The regression line is
y=104.8x-484.8

• Degree-2 (y=ax²+bx+c)

Hmmm…it looks like a slightly bent line. The parabola is given by y=2.08x²+81.8x-477.324 and the coefficient of the degree-1 term (81.8) is much larger than the coefficient of term (2.08). i.e. when x changes, the degree-1 term has more weight than , resulting in a very wide parabola.

• Degree-3 (y=ax³+bx²+cx+d)

Not a surprise, when we fit a degree-3 polynomial it will fit the data perfectly. The degree-3 polynomial is y=2x³-30x²+150x–250 which is what we expected when we expand y=2(x-5)³. Obviously, we won’t know the underlying function usually.

You are lucky that it was a polynomial! What about sine, cosine, log, eˣ and your example is too perfect!

Surprisingly, a degree-n polynomial can approximate these functions very well. Imagine this, the Sine curve is just a bunch of positive and negatives parabolas or a very high degree polynomials!

But careful now, this method can fit your data well if done right, but the best-fit curve does nothing more than fitting or interpolate the data. It would be terrible in making predictions or make sense of the real relationship between the variables in some cases.

For example, if you are dealing with data that has an unknown periodic behavior like changes of temperature in a day or tidal waves etc., we are more interested in knowing the period and the maximum amplitude. Fitting a polynomial won’t give you the correct prediction when you go beyond the period training data is used especially for periodical data.

But who said that we can’t fit a “linear” line with “variables” made up using all the known functions? Like

This is actually known as a linear transformation of the independent variable (x). Introducing linear transformed independent variables to improve the linear relationship between the x and y.

This leads to many other curve fitting techniques like using Series Expansion like Fourier Series, Taylor Series with a definite number of terms.

For fun let’s see how polynomial can fit a more complicated curve.

Above is the process of curve fitting of the function x sin(3x) using a range of degree-0 to degree-50 polynomials. You can see how quickly it approximate the training data. Adding a higher degree term in the polynomial, the number of bends increases as well hence given a high enough degree polynomial, it can mimic the periodic pattern of the sine curve. But like mentioned above, it can only be used to fit the given training data and will not able to provide a valid forecast.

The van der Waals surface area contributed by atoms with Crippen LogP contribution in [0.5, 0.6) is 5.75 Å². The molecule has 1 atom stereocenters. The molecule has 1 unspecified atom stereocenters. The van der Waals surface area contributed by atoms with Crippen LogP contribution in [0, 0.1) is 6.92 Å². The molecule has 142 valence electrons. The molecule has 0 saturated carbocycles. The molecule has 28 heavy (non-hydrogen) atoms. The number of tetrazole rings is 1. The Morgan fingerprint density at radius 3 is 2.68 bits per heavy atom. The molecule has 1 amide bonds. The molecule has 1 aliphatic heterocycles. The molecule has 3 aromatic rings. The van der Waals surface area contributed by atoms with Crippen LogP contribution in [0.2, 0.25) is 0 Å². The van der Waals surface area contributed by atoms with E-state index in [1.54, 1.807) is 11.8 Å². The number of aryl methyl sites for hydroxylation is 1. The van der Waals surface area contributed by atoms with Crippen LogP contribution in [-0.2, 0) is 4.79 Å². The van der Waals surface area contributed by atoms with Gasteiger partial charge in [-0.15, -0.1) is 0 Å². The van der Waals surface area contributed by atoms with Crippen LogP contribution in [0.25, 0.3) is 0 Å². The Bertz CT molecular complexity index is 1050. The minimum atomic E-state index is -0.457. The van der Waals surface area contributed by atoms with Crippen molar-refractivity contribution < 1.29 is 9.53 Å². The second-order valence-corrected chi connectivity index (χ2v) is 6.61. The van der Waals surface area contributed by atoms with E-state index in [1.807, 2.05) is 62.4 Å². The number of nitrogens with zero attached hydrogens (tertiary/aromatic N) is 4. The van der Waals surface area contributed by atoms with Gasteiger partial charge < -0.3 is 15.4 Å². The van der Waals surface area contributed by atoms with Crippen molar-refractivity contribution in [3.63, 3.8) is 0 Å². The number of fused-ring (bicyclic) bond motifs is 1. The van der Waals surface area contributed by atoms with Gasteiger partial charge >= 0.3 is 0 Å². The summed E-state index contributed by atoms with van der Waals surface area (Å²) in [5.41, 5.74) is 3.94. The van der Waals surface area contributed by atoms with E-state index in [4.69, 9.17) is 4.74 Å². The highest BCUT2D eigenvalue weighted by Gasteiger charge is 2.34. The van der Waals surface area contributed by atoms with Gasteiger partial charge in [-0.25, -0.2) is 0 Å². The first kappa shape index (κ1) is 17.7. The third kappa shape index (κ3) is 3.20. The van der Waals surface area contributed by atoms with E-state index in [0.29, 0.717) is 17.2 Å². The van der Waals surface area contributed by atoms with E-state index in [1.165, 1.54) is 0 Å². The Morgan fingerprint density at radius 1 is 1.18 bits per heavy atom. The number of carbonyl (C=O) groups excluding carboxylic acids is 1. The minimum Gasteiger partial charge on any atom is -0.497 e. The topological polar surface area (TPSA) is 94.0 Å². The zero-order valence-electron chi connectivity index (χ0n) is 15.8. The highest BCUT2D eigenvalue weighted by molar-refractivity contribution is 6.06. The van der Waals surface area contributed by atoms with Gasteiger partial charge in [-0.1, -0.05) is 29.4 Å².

# Drawbacks

• Performance:

In order to curve fit using a degree-n polynomial, you need to calculate the input data vector from degree-0 up to degree-n. (i.e. given the input vector x you will need to calculate x⁰,x¹,…,xⁿ.) Hence, depends on your data and the degree-n polynomial, the training data can become big very fast, and the values inside can be huge. (e.g. 5²⁰ = 9.5367432e+13)

For data interpolation (low variance), there are much easier methods for curve fitting using polynomial without solving the inverse of a giant matrix. (e.g. Neville’s algorithm). But when you have imperfect data (due to sample variance), there are other advanced ML methods that can be used as well.

• Over-Fitting:

High degree polynomial does provide more “flexibility” in terms of the number of “bends” it provides. Like:

This is a degree-20 polynomial used to fit x sin(3x). This property of polynomial allows us to approximate sine waves within the defined range.

It also can cause over-fitting. Here is another example to illustrate this point:

The data is generated from a simple x² curve with random noise added. Comparing curve fitting using a degree-2 polynomial (Red) and a degree-50 polynomial (blue). The MSE of the blue curve is 2398.269 and the MSE of the red curve is 1988.317.

The degree-50 polynomial provides extra bends that wiggle in space and is able to reach more points where a lower degree polynomial can not, therefore it provides better MSE but then the resulting model is also way more complicated and over-fitting the data set.

One quick method to see if you may over-fitting your data is to look at the changes in the MSE each time you add a higher degree term for fitting.

We can see MSE shrink as higher degree term added. Despite keep adding higher degree terms, there are times MSE does really change at all. Here we can use the elbow method which tells us when the polynomial degree is 2, the MSE reduced the most. This is obvious given the data is generated from a degree-2 polynomial. Hence instead of going for a degree-50, we may be as well using a degree-2 and sacrifice some accuracy.

# Conclusion

In conclusion, the above example actually not generated from a simple x², it is actually a tiny part of a sine curve, it is actually from an x²⁰⁰⁰⁰ polynomial, who knows anyway. The point is we find a robust way to model our data and if we are willing to make some sacrifices, we may understand the world around us better.

All models are wrong, but some are useful” — many statisticians.

Also when in doubt, plot them out!

# P.S.

The visualization tool is available for you to play at:

Github:

https://github.com/stevenlio88/Polyfit

Or in R:

`install.packages(“shiny”)library(shiny)runGitHub("Polyfit","stevenlio88")`